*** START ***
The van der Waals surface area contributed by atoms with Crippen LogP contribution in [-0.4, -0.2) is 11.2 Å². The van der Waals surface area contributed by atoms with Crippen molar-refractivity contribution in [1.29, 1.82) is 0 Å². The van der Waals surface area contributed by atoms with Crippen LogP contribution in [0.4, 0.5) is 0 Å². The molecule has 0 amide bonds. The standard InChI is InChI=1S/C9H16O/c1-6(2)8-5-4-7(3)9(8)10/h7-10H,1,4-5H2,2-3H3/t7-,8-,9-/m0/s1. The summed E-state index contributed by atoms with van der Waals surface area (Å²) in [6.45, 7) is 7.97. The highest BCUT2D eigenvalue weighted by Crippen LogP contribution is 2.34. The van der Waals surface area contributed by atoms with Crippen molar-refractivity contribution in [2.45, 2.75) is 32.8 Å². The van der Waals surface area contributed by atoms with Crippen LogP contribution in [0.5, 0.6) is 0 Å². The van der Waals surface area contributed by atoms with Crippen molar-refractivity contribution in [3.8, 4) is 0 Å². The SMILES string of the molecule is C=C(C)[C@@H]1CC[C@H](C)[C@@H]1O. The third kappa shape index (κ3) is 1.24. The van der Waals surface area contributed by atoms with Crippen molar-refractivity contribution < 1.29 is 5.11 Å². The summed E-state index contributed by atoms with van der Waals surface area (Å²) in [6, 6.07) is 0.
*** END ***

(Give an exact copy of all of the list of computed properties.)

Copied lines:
The van der Waals surface area contributed by atoms with Crippen LogP contribution in [-0.4, -0.2) is 11.2 Å². The van der Waals surface area contributed by atoms with Crippen molar-refractivity contribution in [1.29, 1.82) is 0 Å². The van der Waals surface area contributed by atoms with Crippen LogP contribution in [0.4, 0.5) is 0 Å². The molecule has 0 amide bonds. The standard InChI is InChI=1S/C9H16O/c1-6(2)8-5-4-7(3)9(8)10/h7-10H,1,4-5H2,2-3H3/t7-,8-,9-/m0/s1. The summed E-state index contributed by atoms with van der Waals surface area (Å²) in [6.45, 7) is 7.97. The highest BCUT2D eigenvalue weighted by Crippen LogP contribution is 2.34. The van der Waals surface area contributed by atoms with Crippen molar-refractivity contribution in [2.45, 2.75) is 32.8 Å². The van der Waals surface area contributed by atoms with Crippen LogP contribution in [0.5, 0.6) is 0 Å². The van der Waals surface area contributed by atoms with Crippen molar-refractivity contribution in [3.8, 4) is 0 Å². The SMILES string of the molecule is C=C(C)[C@@H]1CC[C@H](C)[C@@H]1O. The third kappa shape index (κ3) is 1.24. The van der Waals surface area contributed by atoms with Crippen molar-refractivity contribution < 1.29 is 5.11 Å². The summed E-state index contributed by atoms with van der Waals surface area (Å²) in [6, 6.07) is 0.